I agree that your friend sounds a little "grabby" in the nicest sense of the word. It would be a bit different if she did a big race, then 6 months later started training for something even more spectacular. The whole point of sponsorship is to support you in doing something that's a real challenge to get you through! And also, she should be respectful of the fact that she might not be the only person her friends are donating to!

Wbdn28 Tue 16-Jul-13 00:56:56

YABU. If she was pestering you for money personally, that would be OTT. But annoying round-robin style communications to all and sundry are what Facebook unfortunately specialises in.

formicadinosaur Tue 16-Jul-13 03:28:53

If shes doing a marathon anyway, She might as well collect some money for a good cause on the way.

I like to sponsor people's firsts - so maybe their first 6k/10k/25k whatever.

I do think there is a limit to sponsorship though - so one persons run every few years. The exception to this is if someone is raising money for a cause that relates closely to them or a close loved one.

You could always tell friend you have already donated lots to various charities and have decided thats it for this year.

MidniteScribbler Tue 16-Jul-13 03:46:19

I hate this. Post once, with a link to donate, then that should be the end of it.

I had someone who went to the same dog training club as me want to be sponsored. I already had six friends doing the same event. He wouldn't leave me alone over it, so I finally said I'd give him $5. He later comes over with a form for me to put my credit card number on. I told him not a chance, there is no way I'm letting a charity near my credit card number, and especially not on some random form. He kept bugging me, and when I looked at the form, he had "helpfully" ticked the $100 donation box! He was actually banned from soliciting for donations at our club. Cheeky bugger.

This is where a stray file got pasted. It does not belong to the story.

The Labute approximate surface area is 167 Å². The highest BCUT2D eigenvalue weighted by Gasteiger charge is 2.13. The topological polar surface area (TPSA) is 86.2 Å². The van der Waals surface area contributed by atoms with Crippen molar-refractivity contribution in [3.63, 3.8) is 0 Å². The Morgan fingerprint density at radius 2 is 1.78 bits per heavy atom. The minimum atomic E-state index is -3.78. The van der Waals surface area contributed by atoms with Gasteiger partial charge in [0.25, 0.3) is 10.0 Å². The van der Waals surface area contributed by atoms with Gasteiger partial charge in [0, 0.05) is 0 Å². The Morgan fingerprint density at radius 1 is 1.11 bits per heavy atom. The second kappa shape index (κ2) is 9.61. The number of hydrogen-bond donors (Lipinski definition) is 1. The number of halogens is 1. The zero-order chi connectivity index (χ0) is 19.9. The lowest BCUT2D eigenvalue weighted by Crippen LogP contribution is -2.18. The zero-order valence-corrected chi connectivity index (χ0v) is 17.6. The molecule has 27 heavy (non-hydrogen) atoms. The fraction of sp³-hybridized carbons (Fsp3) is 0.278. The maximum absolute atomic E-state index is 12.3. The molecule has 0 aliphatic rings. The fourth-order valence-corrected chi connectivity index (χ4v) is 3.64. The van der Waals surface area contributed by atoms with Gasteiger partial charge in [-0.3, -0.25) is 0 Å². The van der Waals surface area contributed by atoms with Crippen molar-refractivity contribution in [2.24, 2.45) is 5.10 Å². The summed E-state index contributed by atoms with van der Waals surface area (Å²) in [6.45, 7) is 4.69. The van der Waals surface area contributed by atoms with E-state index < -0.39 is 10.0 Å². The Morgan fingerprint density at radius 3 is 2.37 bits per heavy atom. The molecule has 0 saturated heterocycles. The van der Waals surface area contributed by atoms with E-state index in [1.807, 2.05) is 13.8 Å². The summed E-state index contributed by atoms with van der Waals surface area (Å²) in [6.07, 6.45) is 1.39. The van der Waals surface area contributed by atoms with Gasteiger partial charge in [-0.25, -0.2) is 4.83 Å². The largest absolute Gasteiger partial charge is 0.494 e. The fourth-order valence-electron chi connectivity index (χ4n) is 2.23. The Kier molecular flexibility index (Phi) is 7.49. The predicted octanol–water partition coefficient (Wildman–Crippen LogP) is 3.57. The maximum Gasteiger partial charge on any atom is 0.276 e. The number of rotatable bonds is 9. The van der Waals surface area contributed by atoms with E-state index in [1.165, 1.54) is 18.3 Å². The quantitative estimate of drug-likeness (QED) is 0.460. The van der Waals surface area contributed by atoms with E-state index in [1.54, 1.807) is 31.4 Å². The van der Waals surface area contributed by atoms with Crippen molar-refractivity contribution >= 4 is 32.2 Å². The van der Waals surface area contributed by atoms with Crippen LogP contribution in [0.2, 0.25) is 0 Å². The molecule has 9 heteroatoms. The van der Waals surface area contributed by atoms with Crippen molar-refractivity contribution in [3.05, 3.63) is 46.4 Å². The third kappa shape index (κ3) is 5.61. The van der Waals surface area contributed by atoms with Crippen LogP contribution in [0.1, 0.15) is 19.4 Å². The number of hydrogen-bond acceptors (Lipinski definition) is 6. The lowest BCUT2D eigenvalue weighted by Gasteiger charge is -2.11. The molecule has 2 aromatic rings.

PenelopeLane Tue 16-Jul-13 04:40:46

the first time is impressive but then it's just a hobby and I can't really afford to keep paying out for someone else's hobby.

I agree with this. I also agree with Formica about raising money for firsts.

I had a workmate raise thousands to go cycling around Vietnam with a charity and was happy to sponsor her as it was a massive effort for her - she had to get a bike, get fit, lose weight and it was a massive challenge that I was happy to support.

When she did it again but to another country the following year, I found I didn't want to give her anything, as it felt like I was sponsoring her yearly trip abroad. I think lots of others felt the same way TBH as she did struggle a little more the second year.

ifink Tue 16-Jul-13 05:12:06

I agree OP it gets too much all the sponsoring requests. I have a friend who was always doing some event and asking for generosity ended when she was 'doing the three peaks in 24 hours challenge' as described on her email begging for transpired after the event that she actually drove the van with the walkers in (shared with someone else) and didn't do one step of walking! I asked for my money back jokingly but vowed quietly never to sponsor her again and funnily enough her challenges tailed off after that!
can you hint to your mate that she needs to factor in the babysitting costs she'll need to fork out to get in sufficient training?

Chottie Tue 16-Jul-13 05:22:25

Can you say to your friend that you think she is great doing all these events and in the past you were happy to support her. However, you only have a certain amount of money to donate to charity and this year you are supporting another equally worthy charity (you do not have to give the name) so will not be supporting her. But you will be supporting her in spirit and wish her well.

And your DC's lives are busier, so please don't count on me as a major child carer, as you just can't commit.

Chottie Tue 16-Jul-13 05:24:51

p.s. I am with the poster regarding the charity stuff at work. You feel you 'have' to give but with charity events, retiring collections, new baby collections, goodbye collections, it works out quite expensive......